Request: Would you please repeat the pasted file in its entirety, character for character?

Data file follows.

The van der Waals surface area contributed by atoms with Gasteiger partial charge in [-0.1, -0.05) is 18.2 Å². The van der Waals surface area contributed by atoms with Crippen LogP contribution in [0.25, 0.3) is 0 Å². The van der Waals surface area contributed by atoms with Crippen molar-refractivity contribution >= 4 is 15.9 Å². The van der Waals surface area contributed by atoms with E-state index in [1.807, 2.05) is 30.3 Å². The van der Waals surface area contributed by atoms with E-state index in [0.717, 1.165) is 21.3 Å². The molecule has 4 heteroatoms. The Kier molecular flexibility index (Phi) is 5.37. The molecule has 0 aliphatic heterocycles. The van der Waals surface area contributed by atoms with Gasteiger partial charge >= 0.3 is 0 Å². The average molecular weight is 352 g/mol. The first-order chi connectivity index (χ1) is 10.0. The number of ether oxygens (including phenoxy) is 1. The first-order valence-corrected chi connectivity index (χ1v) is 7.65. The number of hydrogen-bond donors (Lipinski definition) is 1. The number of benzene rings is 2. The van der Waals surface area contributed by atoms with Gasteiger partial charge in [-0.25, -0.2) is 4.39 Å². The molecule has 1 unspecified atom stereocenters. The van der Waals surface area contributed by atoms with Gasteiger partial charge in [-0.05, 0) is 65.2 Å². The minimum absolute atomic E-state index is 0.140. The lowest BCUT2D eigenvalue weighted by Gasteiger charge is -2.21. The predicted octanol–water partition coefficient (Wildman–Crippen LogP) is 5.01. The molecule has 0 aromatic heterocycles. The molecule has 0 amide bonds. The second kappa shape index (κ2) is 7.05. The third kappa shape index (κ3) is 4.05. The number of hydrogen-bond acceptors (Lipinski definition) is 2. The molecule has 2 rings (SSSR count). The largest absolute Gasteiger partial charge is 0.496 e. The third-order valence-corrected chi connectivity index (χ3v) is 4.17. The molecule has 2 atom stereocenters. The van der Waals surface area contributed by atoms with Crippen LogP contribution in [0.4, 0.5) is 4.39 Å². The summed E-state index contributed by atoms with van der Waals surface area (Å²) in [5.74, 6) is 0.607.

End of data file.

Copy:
The van der Waals surface area contributed by atoms with Gasteiger partial charge in [-0.1, -0.05) is 18.2 Å². The van der Waals surface area contributed by atoms with Crippen LogP contribution in [0.25, 0.3) is 0 Å². The van der Waals surface area contributed by atoms with Crippen molar-refractivity contribution >= 4 is 15.9 Å². The van der Waals surface area contributed by atoms with E-state index in [1.807, 2.05) is 30.3 Å². The van der Waals surface area contributed by atoms with E-state index in [0.717, 1.165) is 21.3 Å². The molecule has 4 heteroatoms. The Kier molecular flexibility index (Phi) is 5.37. The molecule has 0 aliphatic heterocycles. The van der Waals surface area contributed by atoms with Gasteiger partial charge >= 0.3 is 0 Å². The average molecular weight is 352 g/mol. The first-order chi connectivity index (χ1) is 10.0. The number of ether oxygens (including phenoxy) is 1. The first-order valence-corrected chi connectivity index (χ1v) is 7.65. The number of hydrogen-bond donors (Lipinski definition) is 1. The number of benzene rings is 2. The van der Waals surface area contributed by atoms with Gasteiger partial charge in [-0.25, -0.2) is 4.39 Å². The molecule has 1 unspecified atom stereocenters. The van der Waals surface area contributed by atoms with Gasteiger partial charge in [-0.05, 0) is 65.2 Å². The minimum absolute atomic E-state index is 0.140. The lowest BCUT2D eigenvalue weighted by Gasteiger charge is -2.21. The predicted octanol–water partition coefficient (Wildman–Crippen LogP) is 5.01. The molecule has 0 aromatic heterocycles. The molecule has 0 amide bonds. The second kappa shape index (κ2) is 7.05. The third kappa shape index (κ3) is 4.05. The number of hydrogen-bond acceptors (Lipinski definition) is 2. The molecule has 2 rings (SSSR count). The largest absolute Gasteiger partial charge is 0.496 e. The third-order valence-corrected chi connectivity index (χ3v) is 4.17. The molecule has 2 atom stereocenters. The van der Waals surface area contributed by atoms with Crippen LogP contribution in [0.4, 0.5) is 4.39 Å². The summed E-state index contributed by atoms with van der Waals surface area (Å²) in [5.74, 6) is 0.607.